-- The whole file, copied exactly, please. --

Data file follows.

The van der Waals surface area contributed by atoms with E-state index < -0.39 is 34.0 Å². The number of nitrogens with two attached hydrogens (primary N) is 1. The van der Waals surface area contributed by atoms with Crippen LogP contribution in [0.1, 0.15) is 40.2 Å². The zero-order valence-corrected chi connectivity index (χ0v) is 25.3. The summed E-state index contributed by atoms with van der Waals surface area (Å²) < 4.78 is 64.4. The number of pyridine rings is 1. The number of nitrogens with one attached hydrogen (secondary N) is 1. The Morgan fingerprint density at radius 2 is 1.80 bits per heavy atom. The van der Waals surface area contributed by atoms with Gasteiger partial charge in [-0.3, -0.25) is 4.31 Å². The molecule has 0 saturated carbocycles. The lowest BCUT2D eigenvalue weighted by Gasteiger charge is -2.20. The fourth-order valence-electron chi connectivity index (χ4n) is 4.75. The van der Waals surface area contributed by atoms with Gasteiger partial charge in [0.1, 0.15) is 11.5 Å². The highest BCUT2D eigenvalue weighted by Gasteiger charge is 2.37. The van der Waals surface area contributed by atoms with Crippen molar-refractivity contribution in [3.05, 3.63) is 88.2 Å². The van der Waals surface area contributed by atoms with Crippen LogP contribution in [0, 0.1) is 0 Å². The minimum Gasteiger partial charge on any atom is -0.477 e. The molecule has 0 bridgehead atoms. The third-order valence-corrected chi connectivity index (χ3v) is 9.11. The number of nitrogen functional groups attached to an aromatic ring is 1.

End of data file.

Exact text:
The van der Waals surface area contributed by atoms with E-state index < -0.39 is 34.0 Å². The number of nitrogens with two attached hydrogens (primary N) is 1. The van der Waals surface area contributed by atoms with Crippen LogP contribution in [0.1, 0.15) is 40.2 Å². The zero-order valence-corrected chi connectivity index (χ0v) is 25.3. The summed E-state index contributed by atoms with van der Waals surface area (Å²) < 4.78 is 64.4. The number of pyridine rings is 1. The number of nitrogens with one attached hydrogen (secondary N) is 1. The Morgan fingerprint density at radius 2 is 1.80 bits per heavy atom. The van der Waals surface area contributed by atoms with Gasteiger partial charge in [-0.3, -0.25) is 4.31 Å². The molecule has 0 saturated carbocycles. The lowest BCUT2D eigenvalue weighted by Gasteiger charge is -2.20. The fourth-order valence-electron chi connectivity index (χ4n) is 4.75. The van der Waals surface area contributed by atoms with Gasteiger partial charge in [0.1, 0.15) is 11.5 Å². The highest BCUT2D eigenvalue weighted by Gasteiger charge is 2.37. The van der Waals surface area contributed by atoms with Crippen molar-refractivity contribution in [3.05, 3.63) is 88.2 Å². The van der Waals surface area contributed by atoms with Crippen LogP contribution in [0, 0.1) is 0 Å². The minimum Gasteiger partial charge on any atom is -0.477 e. The molecule has 0 bridgehead atoms. The third-order valence-corrected chi connectivity index (χ3v) is 9.11. The number of nitrogen functional groups attached to an aromatic ring is 1.